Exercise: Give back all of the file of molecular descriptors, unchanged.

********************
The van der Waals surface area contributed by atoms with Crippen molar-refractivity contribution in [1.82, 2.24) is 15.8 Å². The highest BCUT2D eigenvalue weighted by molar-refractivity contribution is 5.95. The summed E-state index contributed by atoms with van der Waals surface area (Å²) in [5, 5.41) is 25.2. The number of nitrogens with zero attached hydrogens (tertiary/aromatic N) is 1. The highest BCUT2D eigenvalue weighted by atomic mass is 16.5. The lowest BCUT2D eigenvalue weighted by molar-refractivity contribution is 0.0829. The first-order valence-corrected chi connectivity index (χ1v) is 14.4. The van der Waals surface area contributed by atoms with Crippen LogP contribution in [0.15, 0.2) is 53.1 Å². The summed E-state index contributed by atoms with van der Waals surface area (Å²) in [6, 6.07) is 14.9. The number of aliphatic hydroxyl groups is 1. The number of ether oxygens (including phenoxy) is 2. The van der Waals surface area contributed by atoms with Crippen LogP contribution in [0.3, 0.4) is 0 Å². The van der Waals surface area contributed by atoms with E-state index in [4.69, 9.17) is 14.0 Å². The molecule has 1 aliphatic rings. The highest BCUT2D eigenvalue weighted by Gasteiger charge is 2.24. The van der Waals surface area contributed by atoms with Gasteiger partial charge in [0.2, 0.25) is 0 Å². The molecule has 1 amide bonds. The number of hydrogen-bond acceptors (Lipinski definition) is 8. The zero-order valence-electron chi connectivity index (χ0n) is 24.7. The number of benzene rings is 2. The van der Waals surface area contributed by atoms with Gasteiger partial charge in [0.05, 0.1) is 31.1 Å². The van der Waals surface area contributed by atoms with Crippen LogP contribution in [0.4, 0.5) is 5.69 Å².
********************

The van der Waals surface area contributed by atoms with Crippen molar-refractivity contribution in [1.82, 2.24) is 15.8 Å². The highest BCUT2D eigenvalue weighted by molar-refractivity contribution is 5.95. The summed E-state index contributed by atoms with van der Waals surface area (Å²) in [5, 5.41) is 25.2. The number of nitrogens with zero attached hydrogens (tertiary/aromatic N) is 1. The highest BCUT2D eigenvalue weighted by atomic mass is 16.5. The lowest BCUT2D eigenvalue weighted by molar-refractivity contribution is 0.0829. The first-order valence-corrected chi connectivity index (χ1v) is 14.4. The van der Waals surface area contributed by atoms with Crippen LogP contribution in [0.15, 0.2) is 53.1 Å². The summed E-state index contributed by atoms with van der Waals surface area (Å²) in [6, 6.07) is 14.9. The number of aliphatic hydroxyl groups is 1. The number of ether oxygens (including phenoxy) is 2. The van der Waals surface area contributed by atoms with Crippen LogP contribution in [0.3, 0.4) is 0 Å². The van der Waals surface area contributed by atoms with E-state index in [4.69, 9.17) is 14.0 Å². The molecule has 1 aliphatic rings. The highest BCUT2D eigenvalue weighted by Gasteiger charge is 2.24. The van der Waals surface area contributed by atoms with Gasteiger partial charge in [0.2, 0.25) is 0 Å². The molecule has 1 amide bonds. The number of hydrogen-bond acceptors (Lipinski definition) is 8. The zero-order valence-electron chi connectivity index (χ0n) is 24.7. The number of benzene rings is 2. The van der Waals surface area contributed by atoms with Gasteiger partial charge in [0.05, 0.1) is 31.1 Å². The van der Waals surface area contributed by atoms with Crippen LogP contribution in [0.4, 0.5) is 5.69 Å².